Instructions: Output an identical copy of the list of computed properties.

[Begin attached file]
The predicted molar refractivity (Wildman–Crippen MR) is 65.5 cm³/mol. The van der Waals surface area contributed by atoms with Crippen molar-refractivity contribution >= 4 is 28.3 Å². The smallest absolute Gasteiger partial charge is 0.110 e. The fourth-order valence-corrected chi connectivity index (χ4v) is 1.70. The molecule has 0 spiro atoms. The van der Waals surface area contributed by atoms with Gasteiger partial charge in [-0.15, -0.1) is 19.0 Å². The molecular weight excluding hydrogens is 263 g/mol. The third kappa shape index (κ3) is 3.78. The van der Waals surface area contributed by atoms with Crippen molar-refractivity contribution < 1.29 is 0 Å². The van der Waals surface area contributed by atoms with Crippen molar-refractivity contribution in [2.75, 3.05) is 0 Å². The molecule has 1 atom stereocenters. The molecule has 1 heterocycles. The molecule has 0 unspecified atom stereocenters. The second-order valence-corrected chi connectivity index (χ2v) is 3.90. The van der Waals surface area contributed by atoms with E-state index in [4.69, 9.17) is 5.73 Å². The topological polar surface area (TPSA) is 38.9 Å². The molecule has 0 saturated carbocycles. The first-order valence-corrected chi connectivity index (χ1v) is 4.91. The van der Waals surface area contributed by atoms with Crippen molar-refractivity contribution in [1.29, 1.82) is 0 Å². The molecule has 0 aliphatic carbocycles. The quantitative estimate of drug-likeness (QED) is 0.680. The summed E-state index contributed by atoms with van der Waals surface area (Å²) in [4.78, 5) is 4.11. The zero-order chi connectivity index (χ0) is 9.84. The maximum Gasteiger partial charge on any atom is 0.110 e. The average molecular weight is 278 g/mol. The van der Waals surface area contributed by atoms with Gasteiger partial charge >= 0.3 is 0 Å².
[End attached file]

The predicted molar refractivity (Wildman–Crippen MR) is 65.5 cm³/mol. The van der Waals surface area contributed by atoms with Crippen molar-refractivity contribution >= 4 is 28.3 Å². The smallest absolute Gasteiger partial charge is 0.110 e. The fourth-order valence-corrected chi connectivity index (χ4v) is 1.70. The molecule has 0 spiro atoms. The van der Waals surface area contributed by atoms with Gasteiger partial charge in [-0.15, -0.1) is 19.0 Å². The molecular weight excluding hydrogens is 263 g/mol. The third kappa shape index (κ3) is 3.78. The van der Waals surface area contributed by atoms with Crippen molar-refractivity contribution < 1.29 is 0 Å². The van der Waals surface area contributed by atoms with Crippen molar-refractivity contribution in [2.75, 3.05) is 0 Å². The molecule has 1 atom stereocenters. The molecule has 1 heterocycles. The molecule has 0 unspecified atom stereocenters. The second-order valence-corrected chi connectivity index (χ2v) is 3.90. The van der Waals surface area contributed by atoms with E-state index in [4.69, 9.17) is 5.73 Å². The topological polar surface area (TPSA) is 38.9 Å². The molecule has 0 saturated carbocycles. The first-order valence-corrected chi connectivity index (χ1v) is 4.91. The van der Waals surface area contributed by atoms with Crippen molar-refractivity contribution in [1.29, 1.82) is 0 Å². The molecule has 0 aliphatic carbocycles. The quantitative estimate of drug-likeness (QED) is 0.680. The summed E-state index contributed by atoms with van der Waals surface area (Å²) in [4.78, 5) is 4.11. The zero-order chi connectivity index (χ0) is 9.84. The maximum Gasteiger partial charge on any atom is 0.110 e. The average molecular weight is 278 g/mol. The van der Waals surface area contributed by atoms with Gasteiger partial charge >= 0.3 is 0 Å².